Should You Let Your Kids Play Football?

October 19th, 2016 by Farhan Naqvi in Personal Injury

Allowing young children to play contact football is basically a form of child abuse, according to Dr. Bennet Omalu.

The Nigerian-born forensic psychologist, who was among the first professionals to link playing football with brain injuries, made the comments in advance of a speech at the University of Nevada in Reno. Dr. Omalu observed that although children cannot smoke, drive, drink, or engage in other dangerous activities because of the risk involved in such behavior, they are permitted to play a sport that is linked to serious head injuries. “If that is not child abuse, I don’t know what is,” he added. While Dr. Omalu acknowledged that football at both the professional and amateur level is safer than it was a few years ago, the sport will never be “safe” in the ordinary sense of the word.

Even one concussion as a child dramatically elevates the risk of mental problems later in life, he remarked.

Fact Issues in TBI Cases

Although 80 percent of the 1.7 million Americans who sustain traumatic brain injuries each year receive treatment in hospital emergency rooms, many of them do not get the care they need, because these injuries are still misunderstood. TBIs are frequently misdiagnosed as early-onset dementia or shock from the event, because the symptoms are similar in many cases. The symptoms also vary by individual, because some patients lose consciousness altogether while others are awake but in a dream-like state.

Although sports-related TBIs receive considerable media attention, they make up only a fraction of cases. Some of the more common causes include:

  • Motor Vehicle Crashes: Air bags and seat belts were designed to prevent trauma injuries and not necessarily brain injuries, so whiplash and other serious conditions are still quite common in car crashes. Furthermore, cell phones and other unsecured items fly through the air after the vehicle collision, and these objects basically become high-speed projectiles.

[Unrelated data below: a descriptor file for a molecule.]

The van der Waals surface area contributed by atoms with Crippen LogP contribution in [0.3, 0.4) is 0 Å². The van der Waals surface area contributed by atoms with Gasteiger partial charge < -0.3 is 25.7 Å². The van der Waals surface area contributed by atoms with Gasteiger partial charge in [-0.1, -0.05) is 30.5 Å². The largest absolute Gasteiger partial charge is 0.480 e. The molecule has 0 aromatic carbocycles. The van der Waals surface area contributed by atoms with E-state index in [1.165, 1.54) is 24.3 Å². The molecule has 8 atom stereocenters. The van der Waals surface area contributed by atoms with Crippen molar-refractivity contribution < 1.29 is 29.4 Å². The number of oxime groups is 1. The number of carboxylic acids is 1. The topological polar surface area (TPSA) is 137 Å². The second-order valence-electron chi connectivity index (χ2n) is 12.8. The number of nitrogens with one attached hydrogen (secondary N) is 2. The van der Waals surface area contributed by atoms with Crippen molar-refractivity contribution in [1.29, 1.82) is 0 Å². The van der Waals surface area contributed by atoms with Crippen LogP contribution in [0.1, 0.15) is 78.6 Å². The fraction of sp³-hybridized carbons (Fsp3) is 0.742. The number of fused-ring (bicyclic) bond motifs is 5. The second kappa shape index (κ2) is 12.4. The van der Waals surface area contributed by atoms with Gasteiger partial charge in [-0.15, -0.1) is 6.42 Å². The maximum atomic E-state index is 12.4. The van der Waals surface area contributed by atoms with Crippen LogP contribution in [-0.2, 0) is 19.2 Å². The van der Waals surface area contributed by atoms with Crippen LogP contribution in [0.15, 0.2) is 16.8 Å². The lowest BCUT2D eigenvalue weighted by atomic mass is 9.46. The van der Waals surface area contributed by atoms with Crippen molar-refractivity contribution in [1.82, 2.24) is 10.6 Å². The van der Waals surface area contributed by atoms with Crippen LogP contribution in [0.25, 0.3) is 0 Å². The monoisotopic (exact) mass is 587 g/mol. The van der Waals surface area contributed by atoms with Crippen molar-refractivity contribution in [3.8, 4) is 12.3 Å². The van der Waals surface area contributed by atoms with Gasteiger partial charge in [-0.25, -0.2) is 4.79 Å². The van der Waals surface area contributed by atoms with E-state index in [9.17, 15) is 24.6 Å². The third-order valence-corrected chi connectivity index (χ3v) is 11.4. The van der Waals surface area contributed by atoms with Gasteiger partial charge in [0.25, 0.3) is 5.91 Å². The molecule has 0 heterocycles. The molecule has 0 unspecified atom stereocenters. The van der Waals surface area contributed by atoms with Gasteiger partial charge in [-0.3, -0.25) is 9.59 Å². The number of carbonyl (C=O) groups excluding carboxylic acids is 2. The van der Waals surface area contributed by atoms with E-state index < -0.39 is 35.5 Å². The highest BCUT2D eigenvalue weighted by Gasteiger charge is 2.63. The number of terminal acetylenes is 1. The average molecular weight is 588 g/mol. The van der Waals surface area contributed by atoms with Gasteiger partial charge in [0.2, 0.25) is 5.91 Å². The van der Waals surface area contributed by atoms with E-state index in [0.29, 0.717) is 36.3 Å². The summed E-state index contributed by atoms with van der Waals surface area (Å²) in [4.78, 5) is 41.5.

• Assaults: Blunt force or piercing force both cause TBIs, and since many victims have fragile skulls, seemingly minor impacts sometimes cause serious injuries.
  • Sudden Loud Noises: Scientists theorize that gunshots, explosive blasts, and other unexpected loud noises cause shock waves that permanently disrupt brain functions.

Although the symptoms can be controlled through aggressive medical treatment and physical therapy, TBIs are permanent. Therefore, victims are normally entitled to significant compensation for their economic damages, such as lost wages, and noneconomic damages, such as loss of consortium (companionship). Punitive damages are also available, in some cases.

Legal Issues in TBI Cases

Some victims believe that if they are partially at fault in any way that they give up the right to sue for damages, but that is simply not true. For example, in Nevada, seat belt non-use is inadmissible in civil court to reduce the victim’s damages, even if those injuries involve a TBI.

Furthermore, most sports leagues require participants or their parents to sign liability waivers, but these assumption of the risk waivers do not necessarily hold up in court. First, many of these documents are void because they are against public policy. Second, they only apply to the assumption of a foreseeable risk.

Contact an Aggressive Attorney

For prompt assistance with a negligence claim, contact an experienced Las Vegas personal injury attorney from Naqvi Injury Law today, because you have a limited amount of time to act.


Speak with Farhan Naqvi NOW